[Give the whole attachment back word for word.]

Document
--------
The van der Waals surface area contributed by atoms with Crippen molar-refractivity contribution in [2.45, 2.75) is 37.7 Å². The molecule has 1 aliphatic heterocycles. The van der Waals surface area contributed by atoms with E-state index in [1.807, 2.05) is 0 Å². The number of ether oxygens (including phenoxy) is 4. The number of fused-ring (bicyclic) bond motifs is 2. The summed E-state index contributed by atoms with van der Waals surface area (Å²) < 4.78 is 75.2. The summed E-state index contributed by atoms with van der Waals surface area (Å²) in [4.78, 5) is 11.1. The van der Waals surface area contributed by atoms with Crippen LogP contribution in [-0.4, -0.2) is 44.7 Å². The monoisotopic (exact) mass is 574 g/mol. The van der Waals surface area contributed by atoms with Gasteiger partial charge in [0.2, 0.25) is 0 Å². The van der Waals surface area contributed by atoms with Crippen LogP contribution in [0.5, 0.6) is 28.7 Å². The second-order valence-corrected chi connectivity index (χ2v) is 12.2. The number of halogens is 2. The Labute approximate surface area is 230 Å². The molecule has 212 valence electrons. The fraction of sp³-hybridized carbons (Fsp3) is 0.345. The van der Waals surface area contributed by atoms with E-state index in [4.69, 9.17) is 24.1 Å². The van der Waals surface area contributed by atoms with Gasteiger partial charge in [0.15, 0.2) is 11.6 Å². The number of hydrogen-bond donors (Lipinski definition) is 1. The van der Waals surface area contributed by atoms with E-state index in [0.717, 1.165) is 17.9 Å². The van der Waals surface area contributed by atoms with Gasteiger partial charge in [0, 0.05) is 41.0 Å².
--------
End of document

The van der Waals surface area contributed by atoms with Crippen molar-refractivity contribution in [2.45, 2.75) is 37.7 Å². The molecule has 1 aliphatic heterocycles. The van der Waals surface area contributed by atoms with E-state index in [1.807, 2.05) is 0 Å². The number of ether oxygens (including phenoxy) is 4. The number of fused-ring (bicyclic) bond motifs is 2. The summed E-state index contributed by atoms with van der Waals surface area (Å²) < 4.78 is 75.2. The summed E-state index contributed by atoms with van der Waals surface area (Å²) in [4.78, 5) is 11.1. The van der Waals surface area contributed by atoms with Crippen LogP contribution in [-0.4, -0.2) is 44.7 Å². The monoisotopic (exact) mass is 574 g/mol. The van der Waals surface area contributed by atoms with Gasteiger partial charge in [0.2, 0.25) is 0 Å². The van der Waals surface area contributed by atoms with Crippen LogP contribution in [0.5, 0.6) is 28.7 Å². The second-order valence-corrected chi connectivity index (χ2v) is 12.2. The number of halogens is 2. The Labute approximate surface area is 230 Å². The molecule has 212 valence electrons. The fraction of sp³-hybridized carbons (Fsp3) is 0.345. The van der Waals surface area contributed by atoms with E-state index in [4.69, 9.17) is 24.1 Å². The van der Waals surface area contributed by atoms with Gasteiger partial charge in [0.15, 0.2) is 11.6 Å². The number of hydrogen-bond donors (Lipinski definition) is 1. The van der Waals surface area contributed by atoms with E-state index in [0.717, 1.165) is 17.9 Å². The van der Waals surface area contributed by atoms with Gasteiger partial charge in [0, 0.05) is 41.0 Å².